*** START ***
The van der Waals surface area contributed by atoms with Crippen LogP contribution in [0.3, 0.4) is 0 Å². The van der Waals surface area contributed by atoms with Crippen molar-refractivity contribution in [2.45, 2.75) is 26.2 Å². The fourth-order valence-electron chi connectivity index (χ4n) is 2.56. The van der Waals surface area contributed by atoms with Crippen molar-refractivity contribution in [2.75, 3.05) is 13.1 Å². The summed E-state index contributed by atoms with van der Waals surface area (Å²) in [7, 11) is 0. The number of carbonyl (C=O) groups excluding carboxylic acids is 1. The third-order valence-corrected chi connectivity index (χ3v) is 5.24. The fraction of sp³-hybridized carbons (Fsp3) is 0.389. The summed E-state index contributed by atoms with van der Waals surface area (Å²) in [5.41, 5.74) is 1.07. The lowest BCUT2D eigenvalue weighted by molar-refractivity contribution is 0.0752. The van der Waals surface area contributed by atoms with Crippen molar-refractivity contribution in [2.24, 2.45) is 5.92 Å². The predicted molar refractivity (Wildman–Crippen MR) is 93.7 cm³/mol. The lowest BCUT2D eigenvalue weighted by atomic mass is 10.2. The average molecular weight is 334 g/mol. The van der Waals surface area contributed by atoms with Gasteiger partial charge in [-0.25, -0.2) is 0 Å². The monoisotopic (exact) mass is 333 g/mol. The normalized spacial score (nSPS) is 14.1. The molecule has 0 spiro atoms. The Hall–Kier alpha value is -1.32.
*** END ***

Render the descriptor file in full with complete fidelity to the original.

The van der Waals surface area contributed by atoms with Crippen LogP contribution in [0.3, 0.4) is 0 Å². The van der Waals surface area contributed by atoms with Crippen molar-refractivity contribution in [2.45, 2.75) is 26.2 Å². The fourth-order valence-electron chi connectivity index (χ4n) is 2.56. The van der Waals surface area contributed by atoms with Crippen molar-refractivity contribution in [2.75, 3.05) is 13.1 Å². The summed E-state index contributed by atoms with van der Waals surface area (Å²) in [7, 11) is 0. The number of carbonyl (C=O) groups excluding carboxylic acids is 1. The third-order valence-corrected chi connectivity index (χ3v) is 5.24. The fraction of sp³-hybridized carbons (Fsp3) is 0.389. The summed E-state index contributed by atoms with van der Waals surface area (Å²) in [5.41, 5.74) is 1.07. The lowest BCUT2D eigenvalue weighted by molar-refractivity contribution is 0.0752. The van der Waals surface area contributed by atoms with Crippen molar-refractivity contribution in [2.24, 2.45) is 5.92 Å². The predicted molar refractivity (Wildman–Crippen MR) is 93.7 cm³/mol. The lowest BCUT2D eigenvalue weighted by atomic mass is 10.2. The average molecular weight is 334 g/mol. The van der Waals surface area contributed by atoms with Gasteiger partial charge in [-0.25, -0.2) is 0 Å². The monoisotopic (exact) mass is 333 g/mol. The normalized spacial score (nSPS) is 14.1. The molecule has 0 spiro atoms. The Hall–Kier alpha value is -1.32.